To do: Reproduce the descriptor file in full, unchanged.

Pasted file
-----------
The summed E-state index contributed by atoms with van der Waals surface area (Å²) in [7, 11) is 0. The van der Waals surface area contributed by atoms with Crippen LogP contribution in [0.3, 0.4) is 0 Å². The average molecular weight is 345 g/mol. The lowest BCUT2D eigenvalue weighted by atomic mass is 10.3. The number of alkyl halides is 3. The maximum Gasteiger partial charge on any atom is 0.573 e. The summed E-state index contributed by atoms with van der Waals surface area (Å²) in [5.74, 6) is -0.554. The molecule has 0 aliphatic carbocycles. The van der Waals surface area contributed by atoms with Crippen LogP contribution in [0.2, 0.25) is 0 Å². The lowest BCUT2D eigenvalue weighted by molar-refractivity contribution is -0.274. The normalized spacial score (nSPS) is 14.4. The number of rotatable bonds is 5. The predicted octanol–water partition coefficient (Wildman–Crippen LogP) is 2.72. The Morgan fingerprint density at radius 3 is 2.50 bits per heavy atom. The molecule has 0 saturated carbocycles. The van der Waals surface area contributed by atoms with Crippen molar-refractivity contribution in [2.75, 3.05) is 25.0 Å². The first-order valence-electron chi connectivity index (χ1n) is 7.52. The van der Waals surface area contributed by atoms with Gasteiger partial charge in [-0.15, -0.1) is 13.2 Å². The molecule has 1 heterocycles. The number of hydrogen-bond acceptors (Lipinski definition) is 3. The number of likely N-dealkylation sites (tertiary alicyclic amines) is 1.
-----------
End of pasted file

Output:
The summed E-state index contributed by atoms with van der Waals surface area (Å²) in [7, 11) is 0. The van der Waals surface area contributed by atoms with Crippen LogP contribution in [0.3, 0.4) is 0 Å². The average molecular weight is 345 g/mol. The lowest BCUT2D eigenvalue weighted by atomic mass is 10.3. The number of alkyl halides is 3. The maximum Gasteiger partial charge on any atom is 0.573 e. The summed E-state index contributed by atoms with van der Waals surface area (Å²) in [5.74, 6) is -0.554. The molecule has 0 aliphatic carbocycles. The van der Waals surface area contributed by atoms with Crippen LogP contribution in [0.2, 0.25) is 0 Å². The lowest BCUT2D eigenvalue weighted by molar-refractivity contribution is -0.274. The normalized spacial score (nSPS) is 14.4. The number of rotatable bonds is 5. The predicted octanol–water partition coefficient (Wildman–Crippen LogP) is 2.72. The Morgan fingerprint density at radius 3 is 2.50 bits per heavy atom. The molecule has 0 saturated carbocycles. The van der Waals surface area contributed by atoms with Crippen molar-refractivity contribution in [2.75, 3.05) is 25.0 Å². The first-order valence-electron chi connectivity index (χ1n) is 7.52. The van der Waals surface area contributed by atoms with Gasteiger partial charge in [-0.15, -0.1) is 13.2 Å². The molecule has 1 heterocycles. The number of hydrogen-bond acceptors (Lipinski definition) is 3. The number of likely N-dealkylation sites (tertiary alicyclic amines) is 1.